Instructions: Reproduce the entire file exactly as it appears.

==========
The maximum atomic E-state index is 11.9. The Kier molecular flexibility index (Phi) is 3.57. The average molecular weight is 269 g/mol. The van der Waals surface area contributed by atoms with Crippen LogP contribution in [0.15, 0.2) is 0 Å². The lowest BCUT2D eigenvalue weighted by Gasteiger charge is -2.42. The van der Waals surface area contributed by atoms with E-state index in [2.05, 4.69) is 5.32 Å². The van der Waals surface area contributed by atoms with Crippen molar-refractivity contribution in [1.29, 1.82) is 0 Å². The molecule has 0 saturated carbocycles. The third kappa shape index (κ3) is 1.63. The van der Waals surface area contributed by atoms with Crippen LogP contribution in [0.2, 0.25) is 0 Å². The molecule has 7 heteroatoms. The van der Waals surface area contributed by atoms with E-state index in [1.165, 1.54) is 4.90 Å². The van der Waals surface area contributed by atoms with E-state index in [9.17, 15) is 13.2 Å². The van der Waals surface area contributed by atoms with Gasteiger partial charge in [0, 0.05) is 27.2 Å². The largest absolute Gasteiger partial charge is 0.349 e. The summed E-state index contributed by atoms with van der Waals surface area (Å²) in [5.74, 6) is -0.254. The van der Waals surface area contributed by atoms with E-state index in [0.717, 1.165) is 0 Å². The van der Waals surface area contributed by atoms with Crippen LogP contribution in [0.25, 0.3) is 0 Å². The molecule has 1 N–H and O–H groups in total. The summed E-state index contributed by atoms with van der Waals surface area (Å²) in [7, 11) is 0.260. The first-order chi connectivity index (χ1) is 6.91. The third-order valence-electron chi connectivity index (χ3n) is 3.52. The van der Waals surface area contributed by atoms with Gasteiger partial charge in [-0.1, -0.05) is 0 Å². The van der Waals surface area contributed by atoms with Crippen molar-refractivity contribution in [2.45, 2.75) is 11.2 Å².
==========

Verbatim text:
The maximum atomic E-state index is 11.9. The Kier molecular flexibility index (Phi) is 3.57. The average molecular weight is 269 g/mol. The van der Waals surface area contributed by atoms with Crippen LogP contribution in [0.15, 0.2) is 0 Å². The lowest BCUT2D eigenvalue weighted by Gasteiger charge is -2.42. The van der Waals surface area contributed by atoms with E-state index in [2.05, 4.69) is 5.32 Å². The van der Waals surface area contributed by atoms with Crippen molar-refractivity contribution in [1.29, 1.82) is 0 Å². The molecule has 0 saturated carbocycles. The third kappa shape index (κ3) is 1.63. The van der Waals surface area contributed by atoms with Crippen LogP contribution in [0.2, 0.25) is 0 Å². The molecule has 7 heteroatoms. The van der Waals surface area contributed by atoms with E-state index in [1.165, 1.54) is 4.90 Å². The van der Waals surface area contributed by atoms with E-state index in [9.17, 15) is 13.2 Å². The van der Waals surface area contributed by atoms with Gasteiger partial charge in [0, 0.05) is 27.2 Å². The largest absolute Gasteiger partial charge is 0.349 e. The summed E-state index contributed by atoms with van der Waals surface area (Å²) in [5.74, 6) is -0.254. The van der Waals surface area contributed by atoms with E-state index in [0.717, 1.165) is 0 Å². The van der Waals surface area contributed by atoms with Crippen LogP contribution in [0.25, 0.3) is 0 Å². The molecule has 1 N–H and O–H groups in total. The summed E-state index contributed by atoms with van der Waals surface area (Å²) in [7, 11) is 0.260. The first-order chi connectivity index (χ1) is 6.91. The third-order valence-electron chi connectivity index (χ3n) is 3.52. The van der Waals surface area contributed by atoms with Gasteiger partial charge in [-0.1, -0.05) is 0 Å². The van der Waals surface area contributed by atoms with Crippen molar-refractivity contribution in [2.45, 2.75) is 11.2 Å².